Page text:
Yeah it was hard to get a good angle and keep my arms perfectly still being high up.  I did see one return to the nest yesterday, but it fly off before I could snap a pic.  Looks like another one hatched too.  Looking at more pics on google, I see some that look very similar to a kind of Mason wasp:

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Subject: What are these little guys?
Location: Austin, TX
May 9, 2015 11:38 am
Hi Bugman,
We found this “nest” high up in our bathroom attached to a wall. Underneath it in the bath tub were a bunch of dead little worm looking things. We cleaned it up and wiped it down last night before going to sleep, but could not get a tiny amount of the black stuff off the wall. Sure enough, over night, the “nest” grew back to it’s prior size and once again the bathtub was full of the bugs. What is this and how should we get rid of it? Thanks!
Signature: Kate

Evidence of Termites

Evidence of Termites

Dear Kate,
You have Termites.  See this image on All Experts which resembles your “nest”.
  Here is another similar looking image from BugGuide.



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Subject:  Spider’s Nest??
Location:  Mount Washington, Los Angeles, California
May 7, 2015 11:16 PM
Hello Daniel,
I need your help to identify a scary nest in my garden.  It is dangling from a trailing geranium that hangs from the rear deck.  Perfect ventilation!  At first, I thought it might become a small bird’s nest but it has not evolved for over a week.  I was bitten by a spider three weeks ago, in our bedroom (its was inside of my p j pants!)  As a result, I was on antibiotics and it took over two weeks to heal.
Then a while later, Gerard killed a small spider in the bedroom.  I kept the body and will show it to you when I see you next week.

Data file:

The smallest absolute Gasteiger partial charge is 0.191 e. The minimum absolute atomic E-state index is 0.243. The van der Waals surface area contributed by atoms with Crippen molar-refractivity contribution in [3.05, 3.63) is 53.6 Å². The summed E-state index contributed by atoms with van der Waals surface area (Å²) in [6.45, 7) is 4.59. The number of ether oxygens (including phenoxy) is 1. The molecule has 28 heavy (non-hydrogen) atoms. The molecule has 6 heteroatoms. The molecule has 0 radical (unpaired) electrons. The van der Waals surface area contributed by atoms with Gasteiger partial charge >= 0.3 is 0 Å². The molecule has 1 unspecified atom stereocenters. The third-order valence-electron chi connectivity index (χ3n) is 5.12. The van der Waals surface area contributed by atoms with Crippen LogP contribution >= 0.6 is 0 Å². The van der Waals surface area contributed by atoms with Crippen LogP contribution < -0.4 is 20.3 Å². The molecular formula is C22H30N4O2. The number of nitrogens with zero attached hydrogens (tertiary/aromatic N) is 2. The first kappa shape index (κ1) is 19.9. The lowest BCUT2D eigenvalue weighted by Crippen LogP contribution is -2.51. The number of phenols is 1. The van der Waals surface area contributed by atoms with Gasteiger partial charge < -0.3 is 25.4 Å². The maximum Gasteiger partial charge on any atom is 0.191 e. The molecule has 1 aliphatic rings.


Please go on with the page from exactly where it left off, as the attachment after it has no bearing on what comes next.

Anyway, tell me what I am “nurturing” in my geranium!
Have a good night,

Hummingbird Nest

Hummingbird Nest

Good Morning Monique,
Your confusion is understandable.  Hummingbirds use spider’s webs to construct their tiny nests.  Perhaps this nest was abandoned, or perhaps the young Hummingbirds have already left the nest, or perhaps the eggs have not yet been laid.  Several years ago a Hummingbird built a nest in our large carob overhanging the street causing us to postpone tree trimming, but alas, the nest was abandoned.

Julian Donahue comments
And the BioSCAN person who picked up our Malaise trap samples last week spotted a similar nest on our cup of gold vine (Solandra maxima) overhanging the driveway–first hummingbird nest I’ve seen on our property. Probably an Allen’s Hummingbird, now our more common species.
Did a little checking and learned some new stuff about this bird: nesting season is October – May or June, and a single female may lay four or five clutches of eggs (two eggs per clutch) in a single season, often using the same nest over again. Like most moms, she does all the work.
These factoids and many others at:

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Subject: Mud Nest – Australia
Location: Hawkesbury region, NSW, Australia
December 30, 2014 2:29 pm
Hey Bugman,
Thought you might like to see this nest I came across the other day on my property in Hawkesbury, NSW, Australia.
Clearly some kind of mud-wasp, we get a lot around here, although I have never seen a nest this size (only single ones). The funnel entry/exit points are a work of art.
Didn’t see the inhabitants, and quite happy about that actually, but isn’t it beautiful?
Any idea on the actual identity of the builders?
Signature: Tracy

Termite Nest we believe

Termite Nest we believe

Dear Tracy,
We do not believe this is a Wasp Nest.  Instead, we are leaning toward a Termite Nest.  There are some images on the Brisbane Insect website of Termite Nests in the genus
Microcerotermes, and the site states:  “Those large mud nests on trees as shown in photos are common in Brisbane Eucalypt forest. They the the termite nests. They are usually 3-4 meters above ground. These termites have mud tunnels to connect to the ground near the base of the tree. They also have a networks of tunnels underground. It is interesting to note that these termites seldom do any damage to the tree. The termites may have a little chewing around the nest on bark but for the most part the trees are fine. On the tree trunk there are only a few mud tunnels.”  An image on the Ian King Pest Control site looks even more like your images.

Possibly Termite Nest

Possibly Termite Nest

What's That Bug? does not endorse extermination